- Habitats will change due to rising temperatures, changing rainfall patterns and rising sea levels
- Extreme weather events such as storms, floods and droughts may become more common
- Species face extinction as they can't migrate to new habitats quickly enough
- Pests and diseases will thrive in rising temperatures
1 degree rise
10% of land species could be extinct. Disappearance of glaciers & mountain ecosystems leads to loss of alpine plants.
2 degree rise
15-40% of land species could be extinct. Oceans become more acidic as more freshwater is added, coral reefs destroyed by bleaching.
3 degree rise
20-50% of land species face extinction. Sea level rising causing flooding of mangroves. Drought in the Amazon kills the Rainforest.
- Deforestation causes:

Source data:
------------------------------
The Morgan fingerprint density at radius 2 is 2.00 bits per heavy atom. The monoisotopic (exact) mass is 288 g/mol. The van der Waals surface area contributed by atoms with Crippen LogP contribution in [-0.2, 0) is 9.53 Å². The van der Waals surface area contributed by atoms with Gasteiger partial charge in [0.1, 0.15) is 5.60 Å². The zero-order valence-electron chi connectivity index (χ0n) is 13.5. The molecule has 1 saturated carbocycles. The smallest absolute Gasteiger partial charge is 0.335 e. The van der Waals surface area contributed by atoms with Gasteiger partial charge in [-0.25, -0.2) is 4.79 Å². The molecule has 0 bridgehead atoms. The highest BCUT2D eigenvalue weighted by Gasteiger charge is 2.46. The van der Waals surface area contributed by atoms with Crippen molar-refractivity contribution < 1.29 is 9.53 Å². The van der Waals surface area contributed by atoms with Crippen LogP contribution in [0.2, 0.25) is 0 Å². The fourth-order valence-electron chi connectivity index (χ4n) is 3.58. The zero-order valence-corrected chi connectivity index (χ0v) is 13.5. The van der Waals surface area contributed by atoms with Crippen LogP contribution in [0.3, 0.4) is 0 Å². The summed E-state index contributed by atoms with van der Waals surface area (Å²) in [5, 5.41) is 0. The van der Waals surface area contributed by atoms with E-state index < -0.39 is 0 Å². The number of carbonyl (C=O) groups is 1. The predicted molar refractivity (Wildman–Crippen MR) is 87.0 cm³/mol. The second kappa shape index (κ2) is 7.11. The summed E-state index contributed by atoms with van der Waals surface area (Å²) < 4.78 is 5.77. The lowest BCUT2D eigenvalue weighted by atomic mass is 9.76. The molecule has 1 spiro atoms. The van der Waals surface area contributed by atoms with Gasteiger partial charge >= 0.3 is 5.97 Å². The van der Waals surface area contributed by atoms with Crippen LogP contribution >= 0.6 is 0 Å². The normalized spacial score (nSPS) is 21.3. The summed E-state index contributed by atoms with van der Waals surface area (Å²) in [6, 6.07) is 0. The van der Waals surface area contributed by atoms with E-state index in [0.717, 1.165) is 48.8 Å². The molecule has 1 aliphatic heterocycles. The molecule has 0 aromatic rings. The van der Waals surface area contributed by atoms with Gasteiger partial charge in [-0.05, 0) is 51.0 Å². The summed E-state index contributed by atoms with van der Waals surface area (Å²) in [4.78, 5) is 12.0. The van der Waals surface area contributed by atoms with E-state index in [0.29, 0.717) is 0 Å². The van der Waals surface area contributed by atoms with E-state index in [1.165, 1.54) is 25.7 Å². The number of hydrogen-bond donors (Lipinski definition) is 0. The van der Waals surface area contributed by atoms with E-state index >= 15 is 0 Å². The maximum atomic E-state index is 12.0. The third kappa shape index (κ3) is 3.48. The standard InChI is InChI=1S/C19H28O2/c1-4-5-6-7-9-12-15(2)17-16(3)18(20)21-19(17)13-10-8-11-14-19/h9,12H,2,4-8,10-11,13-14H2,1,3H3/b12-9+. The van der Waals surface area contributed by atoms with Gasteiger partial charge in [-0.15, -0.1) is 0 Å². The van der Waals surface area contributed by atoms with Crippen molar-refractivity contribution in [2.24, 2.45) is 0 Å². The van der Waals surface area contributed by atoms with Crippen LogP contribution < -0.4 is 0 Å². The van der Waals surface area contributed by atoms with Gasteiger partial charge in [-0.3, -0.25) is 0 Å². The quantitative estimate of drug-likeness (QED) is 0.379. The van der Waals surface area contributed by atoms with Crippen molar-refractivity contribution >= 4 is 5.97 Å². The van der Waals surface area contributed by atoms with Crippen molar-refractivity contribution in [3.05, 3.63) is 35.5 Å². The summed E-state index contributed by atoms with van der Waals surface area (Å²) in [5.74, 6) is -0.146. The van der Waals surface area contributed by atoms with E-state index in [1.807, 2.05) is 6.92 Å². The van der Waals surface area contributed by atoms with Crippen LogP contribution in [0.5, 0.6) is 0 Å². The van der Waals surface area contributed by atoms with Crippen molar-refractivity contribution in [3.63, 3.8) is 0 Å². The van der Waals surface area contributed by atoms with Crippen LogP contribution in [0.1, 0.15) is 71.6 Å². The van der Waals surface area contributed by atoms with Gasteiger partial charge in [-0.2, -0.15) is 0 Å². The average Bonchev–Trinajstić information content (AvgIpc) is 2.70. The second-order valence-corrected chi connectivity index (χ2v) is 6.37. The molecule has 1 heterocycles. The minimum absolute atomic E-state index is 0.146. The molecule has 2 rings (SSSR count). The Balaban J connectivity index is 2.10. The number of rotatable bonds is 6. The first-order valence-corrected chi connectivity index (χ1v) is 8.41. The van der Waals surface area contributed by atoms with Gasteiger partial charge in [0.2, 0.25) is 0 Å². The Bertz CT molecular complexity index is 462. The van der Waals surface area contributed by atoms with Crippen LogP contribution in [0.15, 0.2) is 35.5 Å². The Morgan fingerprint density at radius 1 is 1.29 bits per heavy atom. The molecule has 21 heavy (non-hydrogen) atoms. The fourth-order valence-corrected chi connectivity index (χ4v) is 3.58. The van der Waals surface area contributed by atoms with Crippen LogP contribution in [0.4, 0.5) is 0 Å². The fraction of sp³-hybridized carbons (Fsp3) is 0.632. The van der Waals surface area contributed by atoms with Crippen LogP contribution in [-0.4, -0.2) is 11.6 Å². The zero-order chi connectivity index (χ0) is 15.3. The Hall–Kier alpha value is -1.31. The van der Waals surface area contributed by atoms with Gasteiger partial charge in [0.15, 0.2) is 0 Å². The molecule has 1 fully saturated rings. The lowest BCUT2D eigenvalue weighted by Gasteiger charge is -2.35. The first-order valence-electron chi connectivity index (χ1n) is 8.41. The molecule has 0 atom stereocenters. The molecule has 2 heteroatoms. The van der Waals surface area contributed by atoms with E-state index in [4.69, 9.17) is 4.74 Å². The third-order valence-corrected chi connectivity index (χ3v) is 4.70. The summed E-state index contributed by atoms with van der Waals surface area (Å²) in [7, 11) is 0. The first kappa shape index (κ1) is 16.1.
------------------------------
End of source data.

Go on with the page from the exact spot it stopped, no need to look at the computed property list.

- Less interception
- More surface run-off
- No roots to hold soil = siltation
- Less groundwater
- Reduced soil fertility
- Fewer resources for future generations
- Loss of wildlife habitats
- Why does deforestation occur?
- Cattle ranching: TNCs export meat to MEDCs
- Accommodation: to locate the growing Brazilian population
- Logging: to export wood to MEDCs for furniture
- Conversion to farmland: to cater for the growing population
- HEP: to generate more energy
What Degrades The Amazon Rainforest?
- Population Growth in Brazil has meant that more land is needed for farms and housing
- Mining projects such as the Grans carajas programme which brought iron mines
- Clearance for timber, especially mahogany and teak which are made into furniture
- Agriculture - huge area of forest have been cleared for commercial agriculture in particular for growing soya beans
- Hydroelectric dams along the Amazon's tributaries have flooded forest valleys
- New Roads-the construction of new roads such as the Trans-Amazon Highway leads to forest loss